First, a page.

Black Ad Employee Sues WaPo for Discrimination

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By Betsy Rothstein Comment

So far mums the word around WaPo about a federal lawsuit being brought forth by a black advertising department employee for age and race discrimination. The news first surfaced in a story by Evan Gahr for The Daily Caller published Wednesday. It’s his first freelance story for the publication. He says there are more to come.

Lawsuits can be complex so we’ll boil it down for you.

The Plaintiff: a longtime employee, David DeJesus, 59, who claims he was abruptly fired only to be replaced by a younger, white man. DeJesus has an 18-year employment record at WaPo and has won awards for his sales performance. At the crux of the suit is the treatment of DeJesus by his Caucasian boss, Noelle Wainwright, who he alleges treated him in a demeaning manner that she did not extend to white employees. According to the story, “DeJesus was actually reinstated at the Washington Post early this year following binding arbitration required by the paper’s union contract.”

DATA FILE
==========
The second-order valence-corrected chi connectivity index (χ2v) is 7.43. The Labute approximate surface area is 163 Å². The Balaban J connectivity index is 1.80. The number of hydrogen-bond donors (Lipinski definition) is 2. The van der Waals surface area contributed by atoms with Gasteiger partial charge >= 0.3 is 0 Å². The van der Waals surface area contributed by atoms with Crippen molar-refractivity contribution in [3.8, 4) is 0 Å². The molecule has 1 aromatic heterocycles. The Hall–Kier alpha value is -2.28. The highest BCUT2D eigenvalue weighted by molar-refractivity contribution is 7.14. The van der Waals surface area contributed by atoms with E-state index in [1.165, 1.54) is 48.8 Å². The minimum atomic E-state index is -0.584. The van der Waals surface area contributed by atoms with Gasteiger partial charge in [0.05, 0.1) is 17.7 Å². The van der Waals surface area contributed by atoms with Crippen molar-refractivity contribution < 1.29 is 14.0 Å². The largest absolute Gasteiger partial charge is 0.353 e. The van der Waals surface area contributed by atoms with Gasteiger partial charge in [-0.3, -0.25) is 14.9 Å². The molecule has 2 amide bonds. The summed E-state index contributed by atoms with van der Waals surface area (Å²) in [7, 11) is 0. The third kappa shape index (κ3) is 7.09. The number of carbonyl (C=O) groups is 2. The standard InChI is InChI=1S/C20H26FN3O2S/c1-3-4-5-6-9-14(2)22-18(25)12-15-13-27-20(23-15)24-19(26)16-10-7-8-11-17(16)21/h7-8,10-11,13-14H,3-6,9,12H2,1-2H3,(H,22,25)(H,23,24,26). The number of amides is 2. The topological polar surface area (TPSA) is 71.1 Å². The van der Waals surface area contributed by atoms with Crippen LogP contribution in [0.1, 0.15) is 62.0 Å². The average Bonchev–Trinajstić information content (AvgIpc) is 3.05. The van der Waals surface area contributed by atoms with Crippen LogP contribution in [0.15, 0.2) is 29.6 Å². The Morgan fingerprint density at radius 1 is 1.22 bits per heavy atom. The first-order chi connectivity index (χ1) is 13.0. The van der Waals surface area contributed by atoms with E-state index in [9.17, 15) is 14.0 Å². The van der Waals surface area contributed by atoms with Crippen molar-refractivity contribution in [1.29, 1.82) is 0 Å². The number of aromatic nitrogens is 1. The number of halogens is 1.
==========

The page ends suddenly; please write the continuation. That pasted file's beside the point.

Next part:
WaPo‘s defense from court papers: “Some or all of Plaintiff’s purported claims are barred because, even if the Post were found to have considered any impermissible factors in any decisions or actions with respect to Plaintiff, which the Post denies, no such decisions were motivated by impermissible factors and the Post would have taken the same action regardless of any impermissible factors.”

Noteworthy: The lawsuit states that between 2009 and 2011 WaPo fired at least 18 black employees over the age of 40.

The status: Discovery reportedly begins later this month.

Who spoke to Gahr from WaPo and who didn’t?

Gahr says he reached out to black WaPo employees such as Kevin Merida, and columnists Eugene Robinson Jonathan Capehart. He left them repeated messages; Neither Robinson nor Capehart returned his calls. Merida picked up, heard the reporter out and said he’d look into it. Gahr said Merida told him he hadn’t heard about the case and wouldn’t comment on it. He phoned Donald Graham at his listed home phone number but got voice mail. He also phoned Wainwright who hung up on Gahr when he called her. Finally, he phoned the outside Post lawyer handling the case, Jackie Jones, who told him she was not allowed to talk to him.

Read the full story here.

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